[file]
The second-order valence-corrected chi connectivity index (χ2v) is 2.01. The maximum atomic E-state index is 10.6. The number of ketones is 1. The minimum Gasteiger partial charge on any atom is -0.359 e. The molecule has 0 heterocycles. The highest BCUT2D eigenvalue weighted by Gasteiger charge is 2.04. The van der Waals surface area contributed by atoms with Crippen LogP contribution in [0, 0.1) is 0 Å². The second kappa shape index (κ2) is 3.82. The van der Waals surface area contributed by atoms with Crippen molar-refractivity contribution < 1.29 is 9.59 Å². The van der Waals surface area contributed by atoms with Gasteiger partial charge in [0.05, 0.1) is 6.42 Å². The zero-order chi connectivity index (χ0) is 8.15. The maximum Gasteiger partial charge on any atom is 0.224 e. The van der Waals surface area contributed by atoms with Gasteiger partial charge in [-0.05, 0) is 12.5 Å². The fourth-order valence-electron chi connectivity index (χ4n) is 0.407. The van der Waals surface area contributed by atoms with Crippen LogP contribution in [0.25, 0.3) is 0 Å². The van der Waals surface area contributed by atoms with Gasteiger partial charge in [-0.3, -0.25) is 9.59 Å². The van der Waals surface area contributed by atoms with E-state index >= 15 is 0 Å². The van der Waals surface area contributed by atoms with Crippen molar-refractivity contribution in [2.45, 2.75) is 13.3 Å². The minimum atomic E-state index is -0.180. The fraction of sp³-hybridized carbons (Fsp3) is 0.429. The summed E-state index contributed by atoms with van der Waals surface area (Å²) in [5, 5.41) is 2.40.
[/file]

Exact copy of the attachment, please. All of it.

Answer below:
The second-order valence-corrected chi connectivity index (χ2v) is 2.01. The maximum atomic E-state index is 10.6. The number of ketones is 1. The minimum Gasteiger partial charge on any atom is -0.359 e. The molecule has 0 heterocycles. The highest BCUT2D eigenvalue weighted by Gasteiger charge is 2.04. The van der Waals surface area contributed by atoms with Crippen LogP contribution in [0, 0.1) is 0 Å². The second kappa shape index (κ2) is 3.82. The van der Waals surface area contributed by atoms with Crippen molar-refractivity contribution < 1.29 is 9.59 Å². The van der Waals surface area contributed by atoms with Gasteiger partial charge in [0.05, 0.1) is 6.42 Å². The zero-order chi connectivity index (χ0) is 8.15. The maximum Gasteiger partial charge on any atom is 0.224 e. The van der Waals surface area contributed by atoms with Gasteiger partial charge in [-0.05, 0) is 12.5 Å². The fourth-order valence-electron chi connectivity index (χ4n) is 0.407. The van der Waals surface area contributed by atoms with Crippen LogP contribution in [0.25, 0.3) is 0 Å². The van der Waals surface area contributed by atoms with Gasteiger partial charge in [-0.3, -0.25) is 9.59 Å². The van der Waals surface area contributed by atoms with E-state index >= 15 is 0 Å². The van der Waals surface area contributed by atoms with Crippen molar-refractivity contribution in [2.45, 2.75) is 13.3 Å². The minimum atomic E-state index is -0.180. The fraction of sp³-hybridized carbons (Fsp3) is 0.429. The summed E-state index contributed by atoms with van der Waals surface area (Å²) in [5, 5.41) is 2.40.